The attorney for Ronald Reid, who is accused of murder in a shooting this summer outside a North Charleston motorcycle shop, had planned to call on the Summerville man’s loved ones to testify about his character during a bond hearing Friday morning.

In a downtown courtroom, Circuit Judge Markley Dennis instead launched a discussion about self-defense, a person’s Second Amendment right to carry a gun and South Carolina’s “castle doctrine” law that could halt the prosecution of Reid.

He had read news articles about the case, he said, and realized that it presented legal and factual questions that need to be ironed out soon. Dennis set Reid’s bail at $100,000 and ordered that he leave his home only to attend church, consult with his lawyer or see a doctor.

He had to pay $10,000 to get out of jail Friday afternoon, but under the bond agreement, he’ll get half of that back.

Because of talk about gangs’ ties to the June 29 shootings that left three dead at Cycle Gear, deputies beefed up security for the proceeding. A Charleston County Sheriff’s Office mobile command truck was parked outside, and SWAT team officers with military-style weapons stood in the front lobby.

In an email to county officials, Reid’s lawyer lambasted Sheriff Al Cannon for the show of force, saying there was no evidence that Reid’s 12-man motorcycle-riding club was a gang. Attorney Andy Savage said it amounted to intimidation.

But Savage commended Dennis, who is no “thug-hugger,” he said, for seeing “through the fog of law enforcement hype” and setting bail for Reid.

Cannon told The Post and Courier that the security measures were based on an “assessment of the situation.” He said that he appreciated Savage’s critique.

“But he’s not the one responsible for ensuring safety at the courthouse,” the sheriff said. “We’re going to do what we think is necessary.”

A concealed-weapons permit holder, Reid has said that he fatally shot 41-year-old Maurice Horry only after the Columbia man shot him in the leg. Reid also has said that the extent of his involvement in the fight that led to the gunfire was only to defend himself. The police have acknowledged that no evidence placed him in the skirmish and that Horry possibly was the first to pull a trigger.

Reid has only one criminal conviction — on a misdemeanor disorderly conduct charge 23 years ago.

The state’s castle doctrine and its related “stand your ground” provisions allow someone to use deadly force if he’s in a place legally and is faced with a threat against his own life.

Dennis said the case would boil down to whether Reid was one of the instigators of the melee, which the police said was a dispute between rival motorcycle clubs. If he was at Cycle Gear legally, a judge might rule during a future hearing to bar Reid’s prosecution.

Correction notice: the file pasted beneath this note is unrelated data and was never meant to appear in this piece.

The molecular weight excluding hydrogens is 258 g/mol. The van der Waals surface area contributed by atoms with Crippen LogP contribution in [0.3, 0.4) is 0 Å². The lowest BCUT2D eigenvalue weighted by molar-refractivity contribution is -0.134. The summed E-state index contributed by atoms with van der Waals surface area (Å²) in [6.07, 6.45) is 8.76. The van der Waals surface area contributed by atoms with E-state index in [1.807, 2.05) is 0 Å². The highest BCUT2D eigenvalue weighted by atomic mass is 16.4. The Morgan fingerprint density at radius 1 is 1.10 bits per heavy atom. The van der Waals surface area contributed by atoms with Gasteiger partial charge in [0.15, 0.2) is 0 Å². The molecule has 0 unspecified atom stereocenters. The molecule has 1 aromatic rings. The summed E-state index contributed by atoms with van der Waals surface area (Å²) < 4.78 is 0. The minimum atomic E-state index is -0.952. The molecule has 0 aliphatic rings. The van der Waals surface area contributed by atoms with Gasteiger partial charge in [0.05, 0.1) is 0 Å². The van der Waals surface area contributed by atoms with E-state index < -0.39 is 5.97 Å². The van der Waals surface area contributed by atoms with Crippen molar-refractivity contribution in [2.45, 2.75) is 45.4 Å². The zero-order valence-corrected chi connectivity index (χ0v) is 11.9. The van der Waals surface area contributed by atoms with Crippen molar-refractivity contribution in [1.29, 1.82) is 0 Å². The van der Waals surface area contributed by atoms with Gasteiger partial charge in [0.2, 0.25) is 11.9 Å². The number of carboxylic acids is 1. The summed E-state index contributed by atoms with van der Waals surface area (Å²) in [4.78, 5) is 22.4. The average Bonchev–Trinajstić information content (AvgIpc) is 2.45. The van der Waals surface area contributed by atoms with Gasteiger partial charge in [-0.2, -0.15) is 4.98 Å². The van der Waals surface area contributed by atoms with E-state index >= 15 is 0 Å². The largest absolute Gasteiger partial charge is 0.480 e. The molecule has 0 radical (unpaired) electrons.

Savage already has said that he would seek such a hearing.

“The castle doctrine ... says immunity from prosecution,” Dennis said. “It’s an interesting problem.

“He needs to have his day in court, and he needs to have it soon.”

No one spoke in favor of Reid, as Savage had planned. The attorney mentioned Reid’s heart condition, which requires him to wear a defibrillator, and his wife’s job as a retail manager.

The bail setting came a day after a magistrate, amid some hesitation, allowed the murder charge against Reid to continue toward trial.

Horry died of the bullet that Reid fired into his chest.

Two other men, Carlos Davis, 39, and Theodore Waymyers, 36, also were killed. It’s thought that Horry fired the shots that killed them, but the police said they would wait for sophisticated ballistics testing before confirming that. Relatives said Horry fired in defense of his friend, who was being beaten inside the store by several members of the Wheels of Soul Motorcycle Club. Horry belonged to the Real Kings and its affiliated umbrella group, the Outcast Motorcycle Club, which has clashed with the Wheels of Soul elsewhere in the country.

In fighting for a high bail amount, Assistant Solicitor Culver Kidd told the judge that Reid was a risk of fleeing because of his ties to a motorcycle gang with vast resources. Kidd said the incident was the result of a dispute between the leaders of the two motorcycle clubs.

Horry’s mother, Virginia Horry of Mount Pleasant, echoed Kidd’s fears as she spoke to Dennis.

“(Reid) is danger to the community,” she said. “My son is gone, but he was minding his own business. ... I think it was wrong what happened.”

But as Dennis responded to her statement before he set bail, the mother started weeping. A nearly packed courtroom gallery heard her cries as a victim’s advocate comforted her and her husband.

Whether Reid has ties to a gang or simply a social club would have to be determined later, Dennis said. Whether he was acting within the law’s provisions also must be determined — and “not everybody will be pleased by that determination,” the judge added.

“You can shoot me,” Dennis said, explaining a hypothetical situation. “You can take me out, but you can never shoot the heart of this country. ... We’re a country of laws.”

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